Academic journal article Asian Social Science

Factors Influencing Consumer Behavior: A Study among University Students in Malaysia

Academic journal article Asian Social Science

Factors Influencing Consumer Behavior: A Study among University Students in Malaysia

Article excerpt


The objective of this study is to examine how personal factors such as lifestyle, personality, and economic situations affect the consumer behavior of Malaysian university students. A quantitative approach was adopted and a self-administered questionnaire was distributed to collect data from university students. Findings illustrate that 'personality' influences the consumer behavior among Malaysian university student. This study also noted that the economic situation had a negative relationship with consumer behavior. Findings of this study improve our understanding of consumer behavior of Malaysian University Students. The findings of this study provide valuable insights in identifying and taking steps to improve on the services, ambience, and needs of the student segment of the Malaysian market.

Keywords: lifestyle, personality, economic condition, consumer behavior, university students

1. Introduction

Market segmentation is a crucial element in marketing. Products can no longer be manufactured and sold without taking into account the consumer needs and appreciating the heterogeneity of those needs (Wedel & Kamakura, 2000). The earliest attempts of market segmentation were based on demographics. While there are many other ways to recognize a market, to date, the placements of products and services are still largely based on demographic factors of consumers. Demographic segmentation remains popular because of the possible correlation between demographic factors and specialized consumer activities such as buying and shopping. Products such as personal care and clothing are specifically designed, targeted, and promoted with either men or women in mind. The ability to easily measure and a very well defined demographic category contributes to the popularity of demographic segmentations (Pol, 1991). On top of that, there is readily available data on demographics from government agencies, which is reliable; this helps a lot in segmenting potential customers.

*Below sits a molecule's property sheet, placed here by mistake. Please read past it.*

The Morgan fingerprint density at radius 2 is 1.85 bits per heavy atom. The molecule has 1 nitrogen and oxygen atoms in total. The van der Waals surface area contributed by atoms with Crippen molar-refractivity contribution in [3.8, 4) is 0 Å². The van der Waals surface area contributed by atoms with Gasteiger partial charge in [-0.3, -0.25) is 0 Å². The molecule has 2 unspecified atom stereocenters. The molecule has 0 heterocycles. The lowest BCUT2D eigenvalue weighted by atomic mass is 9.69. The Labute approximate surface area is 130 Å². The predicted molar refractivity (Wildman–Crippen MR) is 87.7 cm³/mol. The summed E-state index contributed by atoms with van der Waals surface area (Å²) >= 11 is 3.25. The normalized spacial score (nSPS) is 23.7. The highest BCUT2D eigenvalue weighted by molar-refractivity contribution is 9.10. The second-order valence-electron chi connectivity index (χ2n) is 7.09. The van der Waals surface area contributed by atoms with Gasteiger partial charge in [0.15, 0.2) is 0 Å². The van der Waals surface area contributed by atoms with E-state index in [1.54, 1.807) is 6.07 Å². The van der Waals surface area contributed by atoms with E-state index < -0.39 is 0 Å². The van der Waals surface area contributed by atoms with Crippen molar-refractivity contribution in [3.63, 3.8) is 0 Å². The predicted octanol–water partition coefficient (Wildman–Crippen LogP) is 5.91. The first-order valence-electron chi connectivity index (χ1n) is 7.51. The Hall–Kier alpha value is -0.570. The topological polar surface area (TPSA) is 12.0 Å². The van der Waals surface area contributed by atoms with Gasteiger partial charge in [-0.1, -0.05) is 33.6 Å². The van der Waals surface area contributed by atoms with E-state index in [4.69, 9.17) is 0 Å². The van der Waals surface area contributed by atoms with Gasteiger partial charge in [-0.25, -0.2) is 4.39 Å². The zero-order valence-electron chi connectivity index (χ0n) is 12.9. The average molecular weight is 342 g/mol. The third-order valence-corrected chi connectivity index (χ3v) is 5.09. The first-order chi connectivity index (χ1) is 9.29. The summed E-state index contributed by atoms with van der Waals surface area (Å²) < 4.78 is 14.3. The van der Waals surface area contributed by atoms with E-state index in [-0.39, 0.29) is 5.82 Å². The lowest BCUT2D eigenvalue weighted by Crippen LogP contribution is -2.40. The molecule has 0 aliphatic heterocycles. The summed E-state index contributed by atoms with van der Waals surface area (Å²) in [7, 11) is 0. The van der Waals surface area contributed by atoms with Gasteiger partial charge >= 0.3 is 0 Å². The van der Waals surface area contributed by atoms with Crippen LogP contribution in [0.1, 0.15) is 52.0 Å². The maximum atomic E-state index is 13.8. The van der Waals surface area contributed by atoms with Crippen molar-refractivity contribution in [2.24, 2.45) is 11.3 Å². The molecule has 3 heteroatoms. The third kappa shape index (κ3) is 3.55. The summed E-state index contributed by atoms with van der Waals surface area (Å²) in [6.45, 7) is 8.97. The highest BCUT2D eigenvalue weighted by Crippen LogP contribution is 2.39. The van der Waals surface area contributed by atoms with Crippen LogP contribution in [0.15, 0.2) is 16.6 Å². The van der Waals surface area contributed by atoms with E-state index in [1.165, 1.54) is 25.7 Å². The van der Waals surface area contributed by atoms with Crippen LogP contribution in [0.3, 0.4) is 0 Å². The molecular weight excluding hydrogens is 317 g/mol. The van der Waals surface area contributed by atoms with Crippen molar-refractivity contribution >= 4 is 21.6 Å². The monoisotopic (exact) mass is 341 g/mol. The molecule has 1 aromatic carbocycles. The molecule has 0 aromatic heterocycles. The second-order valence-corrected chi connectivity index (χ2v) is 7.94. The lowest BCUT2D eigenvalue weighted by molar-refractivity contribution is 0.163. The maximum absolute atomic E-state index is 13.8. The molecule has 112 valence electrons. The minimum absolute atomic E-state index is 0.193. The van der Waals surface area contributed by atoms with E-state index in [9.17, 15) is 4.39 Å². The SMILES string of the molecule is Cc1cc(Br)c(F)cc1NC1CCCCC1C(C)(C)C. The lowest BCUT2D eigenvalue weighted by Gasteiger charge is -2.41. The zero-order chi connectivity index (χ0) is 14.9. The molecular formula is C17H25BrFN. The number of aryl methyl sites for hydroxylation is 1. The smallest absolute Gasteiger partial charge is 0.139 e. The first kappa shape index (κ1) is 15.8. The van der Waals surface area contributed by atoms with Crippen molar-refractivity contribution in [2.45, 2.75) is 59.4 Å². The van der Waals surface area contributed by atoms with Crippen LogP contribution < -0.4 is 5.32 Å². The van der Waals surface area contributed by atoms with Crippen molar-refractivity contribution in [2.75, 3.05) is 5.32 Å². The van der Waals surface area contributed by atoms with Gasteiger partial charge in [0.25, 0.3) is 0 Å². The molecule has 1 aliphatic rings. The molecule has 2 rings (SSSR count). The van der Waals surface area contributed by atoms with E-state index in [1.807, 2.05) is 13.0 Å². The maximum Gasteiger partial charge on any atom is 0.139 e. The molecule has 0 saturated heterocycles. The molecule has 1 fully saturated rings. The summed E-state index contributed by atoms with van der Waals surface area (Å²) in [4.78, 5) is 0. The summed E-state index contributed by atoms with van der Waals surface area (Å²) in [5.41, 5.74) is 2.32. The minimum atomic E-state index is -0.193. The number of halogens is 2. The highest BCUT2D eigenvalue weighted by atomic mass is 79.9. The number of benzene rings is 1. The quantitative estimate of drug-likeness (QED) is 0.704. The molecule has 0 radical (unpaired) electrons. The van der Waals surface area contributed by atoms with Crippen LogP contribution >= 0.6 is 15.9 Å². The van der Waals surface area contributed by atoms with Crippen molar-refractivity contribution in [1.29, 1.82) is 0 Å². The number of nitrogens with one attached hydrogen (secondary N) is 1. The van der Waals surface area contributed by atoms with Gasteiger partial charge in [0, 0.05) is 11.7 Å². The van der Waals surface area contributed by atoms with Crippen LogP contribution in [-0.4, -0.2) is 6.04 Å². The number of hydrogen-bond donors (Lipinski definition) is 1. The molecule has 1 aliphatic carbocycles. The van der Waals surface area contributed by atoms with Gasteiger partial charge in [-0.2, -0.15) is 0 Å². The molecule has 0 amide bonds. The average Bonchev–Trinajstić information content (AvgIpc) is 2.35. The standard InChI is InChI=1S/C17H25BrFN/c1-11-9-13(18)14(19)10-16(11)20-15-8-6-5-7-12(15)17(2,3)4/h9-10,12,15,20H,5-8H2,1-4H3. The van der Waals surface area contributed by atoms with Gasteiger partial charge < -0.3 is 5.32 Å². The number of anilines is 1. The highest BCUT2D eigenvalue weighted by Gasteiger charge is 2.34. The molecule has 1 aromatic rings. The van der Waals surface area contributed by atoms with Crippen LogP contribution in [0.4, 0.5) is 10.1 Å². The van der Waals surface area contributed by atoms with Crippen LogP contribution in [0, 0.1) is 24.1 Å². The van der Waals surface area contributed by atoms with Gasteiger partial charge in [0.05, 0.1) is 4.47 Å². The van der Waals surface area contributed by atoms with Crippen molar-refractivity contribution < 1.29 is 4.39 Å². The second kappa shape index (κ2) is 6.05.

Today, decision-making has become more complex and is considered very important for consumers. This is due to the rapid change of the competitive global business environment. Consumers are being exposed to advertising campaigns, news sources, and direct mailing that feed abundant information; most of it has too many mixed messages. On top of that, the increasing number and choices of goods, retail outlets, and shopping malls, and the availability of multi-component products and electronic purchasing facility have broadened the sphere for consumer choices. This makes decision making more complicated (Hafstrom et al., 1992).

In addition, nowadays, there are more sophisticated and complex products, reducing inter-brand differences, and elevating counterfeits and products that look alike, therefore, some consumers feel overwhelmed and find it difficult to decide (Mitchell, 2001). Profiling consumers' decision-making process focuses on studies of the majority of consumer interests (Sproles, 1985). Consumer affairs professionals use such profiles to understand consumers' shopping behavior, while advertisers and marketing researchers use them to segment the consumers into various segments for product positioning (Srinivas, Steven & Andrews, 1993).

Understanding consumer decision-making is very important for companies and marketers in coming up with appropriate marketing strategies to suit their target groups. In this relation, personal factors, such as age and lifestyle stage, economic situation, occupation, lifestyle, personality, and self-concept have been identified in many literatures on the theme of consumer shopping behavior as a significant element in understanding consumer behavior (Kotler & Armstrong, 2006). It has also been identified as a fundamental marketing segmentation indicator for companies to meet their customers' needs and wants. Therefore, marketers should always strive to understand the differences and similarities in decision-making styles. …

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